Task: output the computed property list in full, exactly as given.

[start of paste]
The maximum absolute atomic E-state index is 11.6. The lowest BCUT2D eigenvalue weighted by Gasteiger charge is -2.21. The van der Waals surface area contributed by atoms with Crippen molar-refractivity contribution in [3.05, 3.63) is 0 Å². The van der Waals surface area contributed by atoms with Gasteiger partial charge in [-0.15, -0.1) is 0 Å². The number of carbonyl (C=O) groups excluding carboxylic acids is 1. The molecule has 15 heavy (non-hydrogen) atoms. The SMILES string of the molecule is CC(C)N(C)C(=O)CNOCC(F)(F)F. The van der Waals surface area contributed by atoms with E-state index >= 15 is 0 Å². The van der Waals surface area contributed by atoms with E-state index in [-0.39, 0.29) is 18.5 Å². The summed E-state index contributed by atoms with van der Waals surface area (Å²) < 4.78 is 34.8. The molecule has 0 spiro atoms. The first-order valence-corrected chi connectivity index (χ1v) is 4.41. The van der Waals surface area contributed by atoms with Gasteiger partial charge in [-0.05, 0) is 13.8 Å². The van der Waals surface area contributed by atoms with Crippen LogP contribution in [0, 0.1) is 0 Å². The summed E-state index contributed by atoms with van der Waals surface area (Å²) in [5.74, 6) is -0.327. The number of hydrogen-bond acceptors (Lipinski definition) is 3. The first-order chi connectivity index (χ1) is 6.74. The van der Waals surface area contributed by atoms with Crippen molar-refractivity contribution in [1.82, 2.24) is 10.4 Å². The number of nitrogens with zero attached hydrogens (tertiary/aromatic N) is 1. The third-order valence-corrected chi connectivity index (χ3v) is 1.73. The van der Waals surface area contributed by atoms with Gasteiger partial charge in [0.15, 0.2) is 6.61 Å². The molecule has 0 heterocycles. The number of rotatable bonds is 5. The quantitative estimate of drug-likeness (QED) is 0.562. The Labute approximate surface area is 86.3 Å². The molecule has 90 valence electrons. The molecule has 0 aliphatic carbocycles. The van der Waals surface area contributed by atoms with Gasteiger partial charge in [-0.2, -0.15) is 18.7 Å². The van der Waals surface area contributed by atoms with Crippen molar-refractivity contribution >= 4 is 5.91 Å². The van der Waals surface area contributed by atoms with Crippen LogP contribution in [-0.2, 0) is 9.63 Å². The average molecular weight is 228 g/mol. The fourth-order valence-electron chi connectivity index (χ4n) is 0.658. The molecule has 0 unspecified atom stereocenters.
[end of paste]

The maximum absolute atomic E-state index is 11.6. The lowest BCUT2D eigenvalue weighted by Gasteiger charge is -2.21. The van der Waals surface area contributed by atoms with Crippen molar-refractivity contribution in [3.05, 3.63) is 0 Å². The van der Waals surface area contributed by atoms with Gasteiger partial charge in [-0.15, -0.1) is 0 Å². The number of carbonyl (C=O) groups excluding carboxylic acids is 1. The molecule has 15 heavy (non-hydrogen) atoms. The SMILES string of the molecule is CC(C)N(C)C(=O)CNOCC(F)(F)F. The van der Waals surface area contributed by atoms with E-state index >= 15 is 0 Å². The van der Waals surface area contributed by atoms with E-state index in [-0.39, 0.29) is 18.5 Å². The summed E-state index contributed by atoms with van der Waals surface area (Å²) < 4.78 is 34.8. The molecule has 0 spiro atoms. The first-order valence-corrected chi connectivity index (χ1v) is 4.41. The van der Waals surface area contributed by atoms with Gasteiger partial charge in [-0.05, 0) is 13.8 Å². The van der Waals surface area contributed by atoms with Crippen LogP contribution in [0, 0.1) is 0 Å². The summed E-state index contributed by atoms with van der Waals surface area (Å²) in [5.74, 6) is -0.327. The number of hydrogen-bond acceptors (Lipinski definition) is 3. The first-order chi connectivity index (χ1) is 6.74. The van der Waals surface area contributed by atoms with Crippen molar-refractivity contribution in [1.82, 2.24) is 10.4 Å². The number of nitrogens with zero attached hydrogens (tertiary/aromatic N) is 1. The third-order valence-corrected chi connectivity index (χ3v) is 1.73. The van der Waals surface area contributed by atoms with Gasteiger partial charge in [0.15, 0.2) is 6.61 Å². The molecule has 0 heterocycles. The number of rotatable bonds is 5. The quantitative estimate of drug-likeness (QED) is 0.562. The Labute approximate surface area is 86.3 Å². The molecule has 90 valence electrons. The molecule has 0 aliphatic carbocycles. The van der Waals surface area contributed by atoms with Gasteiger partial charge in [-0.2, -0.15) is 18.7 Å². The van der Waals surface area contributed by atoms with Crippen molar-refractivity contribution >= 4 is 5.91 Å². The van der Waals surface area contributed by atoms with Crippen LogP contribution in [-0.2, 0) is 9.63 Å². The average molecular weight is 228 g/mol. The fourth-order valence-electron chi connectivity index (χ4n) is 0.658. The molecule has 0 unspecified atom stereocenters.